Thursday, August 20, 2015

Shan phrases and words: Where is it? Where is the restroom?

You will need a Shan font to read the Shan texts in this post.
This post assumes that the readers have some basic knowledge of Thai and are currently learning Shan. If you do not speak Thai, you will simply have to ignore the parts in which Thai is compared to Shan.
Mi tang laue which means "where is it?" in Shan.

In this post, I will show you how to say "where is it?", where "it" can be replaced by the thing that the speaker is looking for. To illustrate how it works, I will replace it with "restroom"--a word that can be very useful especially when you are traveling to Shan state, Burma. When you want to ask "where is the restroom?" in Shan, you should say hong phai mi tang laue kha (မီးတၢင်းလႂ်ၶႃႈ; corresponding words in Thai: ห้องผ้ายมีทางใดข้า). Below I will take this phrase apart and explain why you should use this phrase and not other words. I will number each part, so that it is easier to read.

1. "Where is (it)?"
mi tang laue 
(gloss: have way which)
IPA: /mí táːŋ lǎɯ/
Shan: မီးတၢင်းလႂ်
Word-for-word translation to Thai: มีทางใด

If you speak Thai, you might be able to change the verb mi to yu: yu tang lue (/jù táːŋ lǎɯ/ Thai gloss: อยู่ทางใด; cf. Thai อยู่ที่ไหน). However, this wording is not as common as the one in (1). So, I advise you against it. Instead I recommend that you use the phrase in (1).

The order: 
[the thing that one is looking for] +  mi tang laue

Incorrect order: 
mi tang laue + [the thing that one is looking for]

(cf. Thai: [the thing that one is looking for] + yu thi nai อยู่ที่ไหน)

Now I will replace [the thing that one is looking for] with "restroom", but before I do that, I will discuss what the words for "restroom" are and explain why you should use hong phai.

2. "restroom"
There are several ways of to say this word, but the most common and the polite one is hong phai (ႁွင်ႈၽၢႆႈ). So, I recommend that you use this one not other synonyms--especially when you are traveling and have to ask a stranger where the restroom is.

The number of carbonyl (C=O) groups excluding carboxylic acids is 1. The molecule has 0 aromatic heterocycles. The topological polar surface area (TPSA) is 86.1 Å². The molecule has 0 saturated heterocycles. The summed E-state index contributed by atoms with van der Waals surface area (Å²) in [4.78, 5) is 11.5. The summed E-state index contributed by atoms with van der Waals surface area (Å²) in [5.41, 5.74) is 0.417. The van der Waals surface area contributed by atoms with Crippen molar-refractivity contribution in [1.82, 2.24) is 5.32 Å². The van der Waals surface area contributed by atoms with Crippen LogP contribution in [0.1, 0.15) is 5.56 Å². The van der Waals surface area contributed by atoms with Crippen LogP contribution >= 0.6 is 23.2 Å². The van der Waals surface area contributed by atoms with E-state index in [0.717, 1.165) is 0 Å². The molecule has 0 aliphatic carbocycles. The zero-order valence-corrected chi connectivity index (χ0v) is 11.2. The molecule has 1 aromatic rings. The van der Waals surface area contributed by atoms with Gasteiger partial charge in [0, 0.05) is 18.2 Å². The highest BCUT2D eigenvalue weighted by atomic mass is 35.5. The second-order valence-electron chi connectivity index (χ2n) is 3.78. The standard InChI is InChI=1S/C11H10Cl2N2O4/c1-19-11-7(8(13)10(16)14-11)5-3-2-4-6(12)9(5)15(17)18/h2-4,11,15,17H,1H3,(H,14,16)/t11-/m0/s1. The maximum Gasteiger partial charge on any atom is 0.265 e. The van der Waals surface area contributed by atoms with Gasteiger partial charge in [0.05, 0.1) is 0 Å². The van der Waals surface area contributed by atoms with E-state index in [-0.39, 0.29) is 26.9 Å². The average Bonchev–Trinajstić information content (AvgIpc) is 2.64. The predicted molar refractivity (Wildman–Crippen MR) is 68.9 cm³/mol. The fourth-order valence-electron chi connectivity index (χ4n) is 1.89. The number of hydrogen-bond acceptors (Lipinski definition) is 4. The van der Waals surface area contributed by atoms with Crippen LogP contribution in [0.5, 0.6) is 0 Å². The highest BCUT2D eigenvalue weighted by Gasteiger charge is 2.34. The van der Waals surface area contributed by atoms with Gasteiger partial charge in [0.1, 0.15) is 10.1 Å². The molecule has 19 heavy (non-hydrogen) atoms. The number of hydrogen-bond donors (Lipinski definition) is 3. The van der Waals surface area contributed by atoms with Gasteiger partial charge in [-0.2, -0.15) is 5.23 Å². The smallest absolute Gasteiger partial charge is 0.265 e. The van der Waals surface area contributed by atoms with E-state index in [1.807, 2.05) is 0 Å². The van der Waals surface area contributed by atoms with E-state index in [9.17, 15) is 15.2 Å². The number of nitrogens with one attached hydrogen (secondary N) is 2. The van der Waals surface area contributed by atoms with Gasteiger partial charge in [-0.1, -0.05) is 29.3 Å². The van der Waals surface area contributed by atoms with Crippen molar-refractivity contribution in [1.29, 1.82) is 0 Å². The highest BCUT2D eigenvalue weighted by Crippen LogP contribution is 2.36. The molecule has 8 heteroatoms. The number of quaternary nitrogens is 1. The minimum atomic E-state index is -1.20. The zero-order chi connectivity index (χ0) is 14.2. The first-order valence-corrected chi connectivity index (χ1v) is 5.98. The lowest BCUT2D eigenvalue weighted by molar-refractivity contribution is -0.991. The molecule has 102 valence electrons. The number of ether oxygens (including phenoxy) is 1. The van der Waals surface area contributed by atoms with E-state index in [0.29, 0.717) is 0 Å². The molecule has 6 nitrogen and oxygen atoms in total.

hong phai
(gloss: room excrete)
IPA: /hɔ̄ŋ.pʰāːj/
Shan: ႁွင်ႈၽၢႆႈ
Word-for-word translation to Thai: ห้องผ้าย. ผ้าย is not used in Thai, but if this word were to exist in Thai it would probably be spelled this way.

2A. other words for "restroom" are ti ok nok and tang phai.
ti ok nok
(gloss: place exit outside)
IPA: /tiː ʔɔ̀k nɔ̄k/
Shan: တီႈဢွၵ်ႇၼွၵ်ႈ
Word-for-word translation to Thai: ที่ออกนอก

tang phai
(gloss: room excrete)
Shan: တၢင်ၽၢႆႈ
Word-for-word translation to Thai: ถางผ้าย. ถาง is not used in Thai, but if this word were to exist in Thai it would probably be spelled this way.

2B. You do not want to use the following words which are calques from the Thai words hong nam (ห้องน้ำ) and hong suam (ห้องส้วม). While these words mean "restroom" in Thai, they mean different things in Shan:
Hong nam (ႁွင်ႈၼမ်ႉ; /hɔ̄ŋ.nâm/) has two meanings: one refers to a restroom while the other refers to a small river (cf. Thai ร่องน้ำ, gloss: stream water).
Hong som (ႁွင်ႈသူမ်ႈ; /hɔ̄ŋ.sōm/) literally means "sour room" (cf. Lao ห้องส้ม/ຫ້ອງສົ້ມ, gloss: room sour)

Now I will show you how to say "where is the restroom?" in Shan.

3. "Where is the restroom?" (The formula: [thing one is looking for] +  mi tang laue)
hong phai mi tang laue
IPA: /hɔ̄ŋ.pʰāːj mí táːŋ lǎɯ/
Shan: ႁွင်ႈၽၢႆႈမီးတၢင်းလႂ်
Word-for-word translation to Thai: ห้องผ้ายมีทางใด

Now when you actually ask the question in (3) to a stranger, you will want to add the Shan polite ending word, which can also be a polite personal pronoun, kha (lit. "servant/slave") as shown in (4). Not adding the polite word as in (3) might make you sound rude.

4.  "Where is the restroom?" (polite and recommended)
hong phai mi tang laue kha
IPA: /hɔ̄ŋ.pʰāːj mí táːŋ lǎɯ kʰā/
Shan: ႁွင်ႈၽၢႆႈမီးတၢင်းလႂ်ၶႃႈ
Word-for-word translation to Thai: ห้องผ้ายมีทางใดข้า

You can compare this Shan polite word to other self-deprecating words which overlap with personal pronouns in other Tai languages. In related language speaker may use self-deprecating words to do two things: to be polite and to elevate his/her listener. Some of these are kha (ข้า, "servant") in older form of Thai which later became kha (ค่ะ), khanoi (ຂ້ານ້ອຍ/ข้าน้อย "little servant/slave") in Lao, and khoi (ข้อย "servant/slave") in Tai Lue, and chao (เจ้า, "lord/master") in Northern Thai which does the opposite to achieve the same effect.

In case, you do not have a Shan font and are terrible at pronouncing things (especially when I have not provided Shan audio files), but you still want to communicate to the Shan people in Shan, I have created a picture containing the phrase for you. Of course in reality you might be able to ask them in English or Burmese, but I personally think that the people will respect you more if you try your best to attempt to speak their language. Anyway you can print it and use it while you are traveling:

Acknowledgement: I would like to thank my Shan consultant, Korndai Tongfah for sharing his knowledge with me and the readers.

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